HATTIESBURG, MS (WDAM) - As people pass by ground zero in New York , The Pentagon in Washington D.C., and the site in Pennsylvania where one of the four high jacked planes crashed they recall the most frightful day in U.S. history.
Here in the Pine Belt, James Jones vividly recalls being on the front lines of that tragic day in the U.S. It was a day he earned the military's highest medal of honor, for the lives he helped save.
Jones said, "We could feel the vibration, when we stepped out and looked over to our right we could see the fire ball start to come up."
Jones was in the army, he had only been stationed in Washington D.C. for seven months. He worked at a clinic in the Pentagon that repaired medical equipment. That morning, Jones and another Officer were sent on a mission just feet away from the explosion.
"Now where our clinic is located, is on the exact opposite side of the Pentagon from where the plane hit, the safest place you can be. Our mission for that day took us to the side where the plane impacted. We left out of the South East entrance, the plane came in and hit the East entrance directly. So, where the Pentagon comes to a point it came in and right as we stepped over the thresh hold going outside the plane hit."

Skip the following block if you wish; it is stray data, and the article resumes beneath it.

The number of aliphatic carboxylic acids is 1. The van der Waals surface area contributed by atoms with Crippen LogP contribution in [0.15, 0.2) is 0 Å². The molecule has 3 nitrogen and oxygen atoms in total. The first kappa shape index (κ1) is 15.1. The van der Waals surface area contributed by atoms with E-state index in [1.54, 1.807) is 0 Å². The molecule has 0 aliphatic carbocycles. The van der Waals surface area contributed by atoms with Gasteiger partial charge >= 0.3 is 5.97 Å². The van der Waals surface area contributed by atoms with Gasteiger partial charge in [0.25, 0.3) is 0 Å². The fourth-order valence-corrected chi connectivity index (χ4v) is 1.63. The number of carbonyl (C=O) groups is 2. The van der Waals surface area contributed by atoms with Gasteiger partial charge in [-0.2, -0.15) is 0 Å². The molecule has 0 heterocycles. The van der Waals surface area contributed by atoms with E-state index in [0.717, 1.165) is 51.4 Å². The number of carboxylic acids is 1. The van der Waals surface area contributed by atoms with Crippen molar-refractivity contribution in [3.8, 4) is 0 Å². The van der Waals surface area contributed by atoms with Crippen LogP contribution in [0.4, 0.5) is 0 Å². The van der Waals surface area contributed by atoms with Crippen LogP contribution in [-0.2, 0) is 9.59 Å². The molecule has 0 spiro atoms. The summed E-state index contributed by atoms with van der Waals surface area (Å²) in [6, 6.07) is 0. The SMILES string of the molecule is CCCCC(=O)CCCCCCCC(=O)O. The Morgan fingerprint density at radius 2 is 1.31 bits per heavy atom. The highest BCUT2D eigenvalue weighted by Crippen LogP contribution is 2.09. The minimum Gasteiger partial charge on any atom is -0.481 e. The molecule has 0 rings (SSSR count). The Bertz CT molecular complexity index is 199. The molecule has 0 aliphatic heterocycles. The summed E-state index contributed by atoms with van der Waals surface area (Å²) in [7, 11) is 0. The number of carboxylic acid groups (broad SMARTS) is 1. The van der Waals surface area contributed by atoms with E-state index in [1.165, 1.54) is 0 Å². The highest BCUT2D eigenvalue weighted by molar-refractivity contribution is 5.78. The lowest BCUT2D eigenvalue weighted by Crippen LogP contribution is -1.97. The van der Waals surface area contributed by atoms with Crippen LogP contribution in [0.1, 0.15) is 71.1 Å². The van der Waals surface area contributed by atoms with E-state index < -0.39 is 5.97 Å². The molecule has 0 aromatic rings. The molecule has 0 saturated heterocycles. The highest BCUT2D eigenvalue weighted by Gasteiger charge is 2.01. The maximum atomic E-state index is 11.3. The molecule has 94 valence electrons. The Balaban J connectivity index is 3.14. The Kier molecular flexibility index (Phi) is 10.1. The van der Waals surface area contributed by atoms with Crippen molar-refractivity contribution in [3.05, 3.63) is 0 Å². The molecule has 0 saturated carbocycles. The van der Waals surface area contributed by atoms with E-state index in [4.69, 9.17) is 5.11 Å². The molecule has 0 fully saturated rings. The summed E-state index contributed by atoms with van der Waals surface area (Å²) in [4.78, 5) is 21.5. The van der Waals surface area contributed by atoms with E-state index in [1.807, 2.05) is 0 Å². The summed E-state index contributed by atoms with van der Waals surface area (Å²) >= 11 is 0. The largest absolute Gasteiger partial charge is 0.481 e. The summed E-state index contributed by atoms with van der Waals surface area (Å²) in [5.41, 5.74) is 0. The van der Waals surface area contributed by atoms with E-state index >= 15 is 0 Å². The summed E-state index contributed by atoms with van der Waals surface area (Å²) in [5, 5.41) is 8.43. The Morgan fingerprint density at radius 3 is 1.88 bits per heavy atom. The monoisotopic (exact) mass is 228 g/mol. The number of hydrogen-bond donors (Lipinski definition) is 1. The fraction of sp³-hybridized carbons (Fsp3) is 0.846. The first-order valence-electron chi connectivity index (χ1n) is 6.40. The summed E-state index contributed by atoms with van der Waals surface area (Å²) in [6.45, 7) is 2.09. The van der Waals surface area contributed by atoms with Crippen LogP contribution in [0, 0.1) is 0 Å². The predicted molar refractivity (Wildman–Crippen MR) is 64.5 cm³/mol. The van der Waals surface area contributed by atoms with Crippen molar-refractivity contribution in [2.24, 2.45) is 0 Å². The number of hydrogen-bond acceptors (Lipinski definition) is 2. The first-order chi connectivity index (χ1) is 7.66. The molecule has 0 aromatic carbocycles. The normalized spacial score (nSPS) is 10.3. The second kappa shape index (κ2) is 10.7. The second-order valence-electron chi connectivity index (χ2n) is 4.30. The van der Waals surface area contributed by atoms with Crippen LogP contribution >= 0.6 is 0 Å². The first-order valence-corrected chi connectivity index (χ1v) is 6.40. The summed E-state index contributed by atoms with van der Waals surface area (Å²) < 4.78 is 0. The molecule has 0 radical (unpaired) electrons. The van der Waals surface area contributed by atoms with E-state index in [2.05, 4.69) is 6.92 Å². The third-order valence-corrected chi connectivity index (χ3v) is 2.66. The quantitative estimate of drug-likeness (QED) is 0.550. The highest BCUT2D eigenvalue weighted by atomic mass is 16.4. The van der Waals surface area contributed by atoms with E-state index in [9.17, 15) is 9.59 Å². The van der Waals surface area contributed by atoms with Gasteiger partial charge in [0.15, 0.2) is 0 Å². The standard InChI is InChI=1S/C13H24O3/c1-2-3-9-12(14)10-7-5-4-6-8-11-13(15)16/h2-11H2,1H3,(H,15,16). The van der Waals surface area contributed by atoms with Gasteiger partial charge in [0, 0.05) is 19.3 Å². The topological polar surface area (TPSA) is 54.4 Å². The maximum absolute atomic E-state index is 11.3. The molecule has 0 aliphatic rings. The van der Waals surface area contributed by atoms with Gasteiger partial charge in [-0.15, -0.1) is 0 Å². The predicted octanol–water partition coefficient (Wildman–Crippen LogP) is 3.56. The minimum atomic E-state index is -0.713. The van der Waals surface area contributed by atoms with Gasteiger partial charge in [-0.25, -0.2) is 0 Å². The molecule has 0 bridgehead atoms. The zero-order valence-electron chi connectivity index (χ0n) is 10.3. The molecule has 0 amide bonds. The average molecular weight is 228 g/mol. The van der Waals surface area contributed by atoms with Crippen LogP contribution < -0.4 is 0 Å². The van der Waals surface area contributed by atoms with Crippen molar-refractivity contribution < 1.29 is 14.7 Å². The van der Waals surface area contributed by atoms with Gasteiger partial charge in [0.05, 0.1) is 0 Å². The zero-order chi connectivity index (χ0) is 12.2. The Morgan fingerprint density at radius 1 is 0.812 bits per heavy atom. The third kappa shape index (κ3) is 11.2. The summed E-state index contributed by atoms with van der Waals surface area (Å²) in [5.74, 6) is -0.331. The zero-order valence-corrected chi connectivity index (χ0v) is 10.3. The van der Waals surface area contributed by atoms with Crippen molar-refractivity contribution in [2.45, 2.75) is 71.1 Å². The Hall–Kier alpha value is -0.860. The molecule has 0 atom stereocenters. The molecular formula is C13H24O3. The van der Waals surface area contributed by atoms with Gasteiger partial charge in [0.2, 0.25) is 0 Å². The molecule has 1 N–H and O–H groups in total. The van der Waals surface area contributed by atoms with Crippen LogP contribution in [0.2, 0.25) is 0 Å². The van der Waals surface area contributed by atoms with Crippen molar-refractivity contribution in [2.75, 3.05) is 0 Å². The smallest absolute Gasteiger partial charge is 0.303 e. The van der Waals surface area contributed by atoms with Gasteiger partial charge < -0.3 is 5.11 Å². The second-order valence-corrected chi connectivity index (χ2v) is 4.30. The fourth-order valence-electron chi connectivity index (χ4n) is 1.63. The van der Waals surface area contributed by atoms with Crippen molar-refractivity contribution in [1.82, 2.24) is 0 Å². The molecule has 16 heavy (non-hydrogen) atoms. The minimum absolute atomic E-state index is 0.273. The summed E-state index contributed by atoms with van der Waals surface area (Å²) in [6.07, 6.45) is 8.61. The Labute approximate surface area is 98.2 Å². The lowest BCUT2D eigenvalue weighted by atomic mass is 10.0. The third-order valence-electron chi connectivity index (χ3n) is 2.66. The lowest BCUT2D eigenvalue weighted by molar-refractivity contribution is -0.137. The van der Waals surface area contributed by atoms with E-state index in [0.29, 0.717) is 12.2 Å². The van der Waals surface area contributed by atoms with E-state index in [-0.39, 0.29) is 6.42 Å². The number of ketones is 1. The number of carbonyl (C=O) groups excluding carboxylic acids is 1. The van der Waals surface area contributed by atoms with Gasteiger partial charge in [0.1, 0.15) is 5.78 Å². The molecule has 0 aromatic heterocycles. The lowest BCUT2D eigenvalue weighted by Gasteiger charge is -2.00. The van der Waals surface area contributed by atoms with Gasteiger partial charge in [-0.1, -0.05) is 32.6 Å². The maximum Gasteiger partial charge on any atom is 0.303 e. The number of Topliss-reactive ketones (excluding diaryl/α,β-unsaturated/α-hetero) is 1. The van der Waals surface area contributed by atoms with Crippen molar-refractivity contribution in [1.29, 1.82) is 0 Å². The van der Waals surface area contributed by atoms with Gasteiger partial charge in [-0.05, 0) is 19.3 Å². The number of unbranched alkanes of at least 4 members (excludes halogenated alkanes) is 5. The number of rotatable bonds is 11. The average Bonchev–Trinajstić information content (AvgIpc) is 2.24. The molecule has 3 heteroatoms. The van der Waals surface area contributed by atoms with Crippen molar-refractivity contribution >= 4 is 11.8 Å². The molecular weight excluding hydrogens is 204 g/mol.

Jones said everything that the Army instilled in him throughout his training, was immediately put into action.
"I knew people needed to be helped, we were just trying to go in 3 different directions at once. The state of mind was just how do we help. I will never forget one lady specifically was burned badly on her back all the way down to her ankles. She was a civilian,she couldn't figure out why. She kept yelling that over and over. She kept screaming why? why? Why did this happen?"
Many people perished during and after the Pentagon attack but it was the heroic act of Jones and several other people that helped so many survive.
"The best part about that day that I can remember is these stretcher teams we were put on. It would be myself and my battle buddy but it was also a guy with a hairnet that worked in the cafeteria that wasn't a soldier," said Jones. "He was a civilian and he was right there next to me risking his life going into a burning building to pull people out. He didn't have the training that we had but that was the best part about it. It was just Americans as a whole."
Jones and three other military officers he was with that day received "The Soldiers Medal" for their actions at the Pentagon. It is the highest medal of honor a military officer can receive during a time of piece.
Although it has been a decade it is still difficult for Jones to talk about. Images of that tragic day remain so vivid in his mind and on every anniversary, he spends the day reflecting on a nation that came together during such a difficult time.
In addition to receiving "The Soldiers Medal" Jones was also given a special coin by the 23rd Sergeant Major of the U. S. Army, Jack Tilly as well as, an American flag, which was once flown over the Pentagon.